Image: The Luxturna sub-retinal injection in action.

Image: A/Prof. Simunovic operating on the first patient to be treated with Luxturna

Once the surgery is complete, the patient is positioned in a way that allows for gravity to move the Luxturna to the position of the residual island of viable retina. This area is usually the macula. For example, if the injection is performed superior to the macula, the patient may be positioned upright or face up.

Image: The Research Team (from left to right): Prof. John Grigg (paediatric ophthalmologist), Prof. Robyn Jamieson (clinical geneticist), Dr Gaurav Bhardwaj (vitreoretinal surgeon), A/Prof. Matthew Simunovic, Nicole Johnston (Novartis), Ajit Viswalingam (Novartis), Sonja Nikolic (Novartis)

Since a pars plana vitrectomy is involved, what is the risk of cataract formation in these patients?

While it is well-known that pars plana vitrectomy accelerates nuclear sclerosis and cataract formation, there are some patients that are resilient to its effects. This includes younger patients and diabetics. To date, some of the older patients have had pre-existing cataract, which is anticipated to progress more rapidly following surgery. However, cataract extraction is not performed concurrently for Luxturna patients.

Did the treatment in these cases work as was hypothesised?

Improvements in key functional tests have been seen in treated patients which mirror those of the Phase III/pivotal trials. The latter demonstrated a 2.1 log unit improvement (21dB) in retinal sensitivity, which has translated to significant real-world improvements. For example, the first patient treated saw me recently and mentioned that they’d seen stars for the first time. There have also been subjective improvements in colour vision, form discrimination and near vision, with one patient now about to crochet and thread larger needles. Treatment takes about 2 weeks to work, with one patient no longer using a mobility cane to navigate under street lighting about 2 weeks following their surgery.

What inspired you to get involved with research within genetic disorders?

I did my PhD at a time when there was a whirlwind of activity in the area of molecular biology for inherited retinal disease and the vague hope that gene therapy was on the horizon. Of course, even back then, there were important things that clinicians could do to help patients, but it was exciting to know that a common (1 in 2,000-3,000 and the commonest cause of blindness in children and those of working age) group of conditions might one day be “treatable”. Likewise, it has been exciting to be involved in gene therapy and other emerging treatments, not least because they offer hope of meaningful improvements in vision and quality of life for patients and their families.

What is next for you in terms of research/work?

We have more patients coming for Luxturna surgery in the New Year. On the clinical research front, my team and I are involved in clinical trials of therapeutics for retinal detachment, age-related macular degeneration and macular telangiectasia type II. We are also conducting an investigator-initiated trial looking at the fate of subretinally injected drugs using a fluorophotometry protocol we have developed. My group is also conducting clinical projects exploring visual function and structure in retinal disease (including inherited retinal disease and surgical retinal disease) which draws on machine-learning (in collaboration with colleagues in Computer Science at USyd). In addition, we are in the throes of completing an inherited retinal disease registry, which the Save Sight Registries host. This has been a significant undertaking with input from clinicians in Australia, New Zealand, the USA, Germany, Switzerland, Belgium, Portugal and the UK. Finally, in the lab, we are developing causative mechanism independent approaches to treat retinal degeneration using different optogenetic approaches – one approach is targeted at addressing vision loss from dry ARMD (funded by the Macular Disease Foundation Australia), and the other addresses inherited retinal degeneration of differing severity (supported by the NHMRC).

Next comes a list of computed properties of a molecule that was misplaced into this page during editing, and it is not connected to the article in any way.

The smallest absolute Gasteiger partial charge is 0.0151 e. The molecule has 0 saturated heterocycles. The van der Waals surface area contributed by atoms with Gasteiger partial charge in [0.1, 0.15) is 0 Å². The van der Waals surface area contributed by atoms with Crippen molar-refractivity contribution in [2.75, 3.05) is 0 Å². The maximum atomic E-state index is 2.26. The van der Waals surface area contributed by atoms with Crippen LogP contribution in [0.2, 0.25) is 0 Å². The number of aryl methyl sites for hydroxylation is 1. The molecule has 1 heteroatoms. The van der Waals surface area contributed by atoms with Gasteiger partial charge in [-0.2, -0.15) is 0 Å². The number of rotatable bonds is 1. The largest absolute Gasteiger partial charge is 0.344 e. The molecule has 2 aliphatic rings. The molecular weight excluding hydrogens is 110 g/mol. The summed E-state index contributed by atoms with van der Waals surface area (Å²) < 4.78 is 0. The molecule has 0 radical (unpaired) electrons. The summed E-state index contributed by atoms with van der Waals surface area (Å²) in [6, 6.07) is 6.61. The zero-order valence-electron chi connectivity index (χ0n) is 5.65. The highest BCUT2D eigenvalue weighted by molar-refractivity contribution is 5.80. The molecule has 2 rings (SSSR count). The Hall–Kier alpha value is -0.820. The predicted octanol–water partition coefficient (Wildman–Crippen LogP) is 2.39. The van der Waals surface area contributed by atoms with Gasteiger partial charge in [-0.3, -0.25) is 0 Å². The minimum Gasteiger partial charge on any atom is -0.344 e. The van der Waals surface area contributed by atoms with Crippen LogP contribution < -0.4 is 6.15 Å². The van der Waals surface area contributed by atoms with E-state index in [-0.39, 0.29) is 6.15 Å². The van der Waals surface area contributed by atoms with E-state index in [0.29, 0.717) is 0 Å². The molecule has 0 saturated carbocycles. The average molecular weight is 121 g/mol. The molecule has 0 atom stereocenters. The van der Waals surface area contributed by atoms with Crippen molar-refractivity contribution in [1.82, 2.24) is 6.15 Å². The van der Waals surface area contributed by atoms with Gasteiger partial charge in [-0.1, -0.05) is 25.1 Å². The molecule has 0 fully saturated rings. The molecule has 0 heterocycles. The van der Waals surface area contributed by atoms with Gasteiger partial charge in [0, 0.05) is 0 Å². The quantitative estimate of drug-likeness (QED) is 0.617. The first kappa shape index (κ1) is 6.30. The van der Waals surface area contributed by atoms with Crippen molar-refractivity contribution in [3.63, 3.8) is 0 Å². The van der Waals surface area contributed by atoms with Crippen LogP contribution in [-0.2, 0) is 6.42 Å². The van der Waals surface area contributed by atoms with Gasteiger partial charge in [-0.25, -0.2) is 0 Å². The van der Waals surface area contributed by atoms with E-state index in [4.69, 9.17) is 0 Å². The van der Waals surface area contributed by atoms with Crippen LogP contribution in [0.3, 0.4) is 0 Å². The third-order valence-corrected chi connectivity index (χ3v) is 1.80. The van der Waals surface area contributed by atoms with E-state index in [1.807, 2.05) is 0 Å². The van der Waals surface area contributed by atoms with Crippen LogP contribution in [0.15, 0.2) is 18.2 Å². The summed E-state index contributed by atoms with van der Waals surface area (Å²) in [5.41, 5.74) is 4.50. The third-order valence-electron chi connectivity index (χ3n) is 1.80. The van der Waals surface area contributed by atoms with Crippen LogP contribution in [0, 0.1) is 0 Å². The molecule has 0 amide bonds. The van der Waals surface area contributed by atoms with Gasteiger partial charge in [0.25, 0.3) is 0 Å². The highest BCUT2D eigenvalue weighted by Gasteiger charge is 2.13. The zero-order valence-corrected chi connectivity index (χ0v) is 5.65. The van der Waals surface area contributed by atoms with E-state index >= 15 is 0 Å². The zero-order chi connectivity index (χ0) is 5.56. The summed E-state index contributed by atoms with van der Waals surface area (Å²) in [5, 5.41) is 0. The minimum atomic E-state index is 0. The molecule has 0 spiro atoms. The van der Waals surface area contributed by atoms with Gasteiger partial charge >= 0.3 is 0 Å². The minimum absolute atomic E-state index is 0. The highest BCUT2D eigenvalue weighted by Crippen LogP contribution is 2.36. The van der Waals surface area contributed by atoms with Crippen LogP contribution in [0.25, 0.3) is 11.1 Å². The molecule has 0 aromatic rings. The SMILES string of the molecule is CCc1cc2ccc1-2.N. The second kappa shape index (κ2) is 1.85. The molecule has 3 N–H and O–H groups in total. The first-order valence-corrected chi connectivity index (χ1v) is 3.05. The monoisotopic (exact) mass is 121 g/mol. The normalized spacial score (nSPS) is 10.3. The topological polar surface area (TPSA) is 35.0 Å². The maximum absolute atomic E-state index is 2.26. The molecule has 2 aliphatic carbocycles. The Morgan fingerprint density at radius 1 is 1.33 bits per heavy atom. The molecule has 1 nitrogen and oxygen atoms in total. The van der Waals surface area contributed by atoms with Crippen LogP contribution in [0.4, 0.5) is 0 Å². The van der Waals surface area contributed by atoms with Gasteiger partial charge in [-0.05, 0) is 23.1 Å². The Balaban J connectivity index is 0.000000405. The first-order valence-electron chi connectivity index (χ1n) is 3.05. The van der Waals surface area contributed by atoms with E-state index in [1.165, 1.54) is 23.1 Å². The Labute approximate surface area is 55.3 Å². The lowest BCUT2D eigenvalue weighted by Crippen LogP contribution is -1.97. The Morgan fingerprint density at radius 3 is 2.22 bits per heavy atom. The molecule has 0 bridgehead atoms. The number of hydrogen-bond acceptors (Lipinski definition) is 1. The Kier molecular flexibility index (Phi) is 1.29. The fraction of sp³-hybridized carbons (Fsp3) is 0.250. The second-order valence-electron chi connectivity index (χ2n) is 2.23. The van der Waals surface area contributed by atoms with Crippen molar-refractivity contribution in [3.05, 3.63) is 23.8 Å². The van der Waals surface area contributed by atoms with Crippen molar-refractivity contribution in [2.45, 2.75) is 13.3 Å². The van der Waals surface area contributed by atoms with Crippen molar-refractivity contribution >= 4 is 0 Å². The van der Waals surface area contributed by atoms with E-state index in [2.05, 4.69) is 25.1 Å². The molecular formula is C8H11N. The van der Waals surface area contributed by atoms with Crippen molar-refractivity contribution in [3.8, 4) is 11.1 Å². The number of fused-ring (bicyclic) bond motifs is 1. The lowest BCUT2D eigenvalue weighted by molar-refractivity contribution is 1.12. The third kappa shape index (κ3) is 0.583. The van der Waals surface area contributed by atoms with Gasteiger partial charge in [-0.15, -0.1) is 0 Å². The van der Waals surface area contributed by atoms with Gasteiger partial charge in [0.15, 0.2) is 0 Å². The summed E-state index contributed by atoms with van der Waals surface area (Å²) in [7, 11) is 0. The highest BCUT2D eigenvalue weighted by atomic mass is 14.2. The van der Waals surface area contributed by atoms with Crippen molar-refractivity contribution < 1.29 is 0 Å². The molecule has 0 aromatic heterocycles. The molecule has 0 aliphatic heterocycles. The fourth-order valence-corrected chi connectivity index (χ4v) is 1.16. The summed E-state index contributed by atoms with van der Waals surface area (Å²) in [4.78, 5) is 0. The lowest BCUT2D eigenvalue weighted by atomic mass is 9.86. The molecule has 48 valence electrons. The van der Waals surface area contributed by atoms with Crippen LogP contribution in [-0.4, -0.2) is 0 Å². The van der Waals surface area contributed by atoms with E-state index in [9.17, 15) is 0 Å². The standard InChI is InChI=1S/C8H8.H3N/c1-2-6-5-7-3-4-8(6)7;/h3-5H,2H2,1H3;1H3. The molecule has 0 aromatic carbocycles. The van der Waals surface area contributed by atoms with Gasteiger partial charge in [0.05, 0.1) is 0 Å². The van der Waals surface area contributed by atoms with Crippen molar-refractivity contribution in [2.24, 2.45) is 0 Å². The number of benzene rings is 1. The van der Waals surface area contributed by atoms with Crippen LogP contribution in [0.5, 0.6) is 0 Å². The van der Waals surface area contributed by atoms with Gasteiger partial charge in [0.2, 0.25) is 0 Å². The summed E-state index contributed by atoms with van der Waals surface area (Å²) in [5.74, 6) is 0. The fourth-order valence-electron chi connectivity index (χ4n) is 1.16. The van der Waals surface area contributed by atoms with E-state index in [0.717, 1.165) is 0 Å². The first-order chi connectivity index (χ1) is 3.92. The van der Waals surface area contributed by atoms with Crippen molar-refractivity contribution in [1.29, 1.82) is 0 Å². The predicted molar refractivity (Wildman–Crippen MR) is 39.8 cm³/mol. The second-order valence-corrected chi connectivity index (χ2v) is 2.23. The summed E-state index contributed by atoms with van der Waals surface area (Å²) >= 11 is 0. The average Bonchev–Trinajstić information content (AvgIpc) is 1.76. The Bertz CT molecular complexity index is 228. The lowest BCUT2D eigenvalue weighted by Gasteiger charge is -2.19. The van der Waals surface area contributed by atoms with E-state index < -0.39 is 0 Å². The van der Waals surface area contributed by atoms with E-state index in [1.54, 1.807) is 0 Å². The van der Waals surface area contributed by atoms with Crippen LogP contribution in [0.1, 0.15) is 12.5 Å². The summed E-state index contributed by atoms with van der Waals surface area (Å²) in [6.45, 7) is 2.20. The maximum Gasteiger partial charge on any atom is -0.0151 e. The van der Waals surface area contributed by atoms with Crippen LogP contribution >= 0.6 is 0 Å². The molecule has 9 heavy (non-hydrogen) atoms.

How does this research apply to optometrists?

Optometrists see patients with inherited retinal degeneration both at initial presentation and for ongoing care. Therefore, they are well-placed to keep patients informed about developments in the area and provide appropriate referrals. Many patients with these conditions have been told that “nothing can be done”. Even before the advent of gene therapy, this was not true. This group of patients benefit from refractive management and often from low vision aids and active management of associated problems like cataract, cystoid maculopathy, epiretinal membrane, etc. It’s crucial that patients are offered the chance to be assessed by clinicians with an interest in inherited retinal disease and by a genetics service, whether the patient wishes to undergo “genetic testing” or not.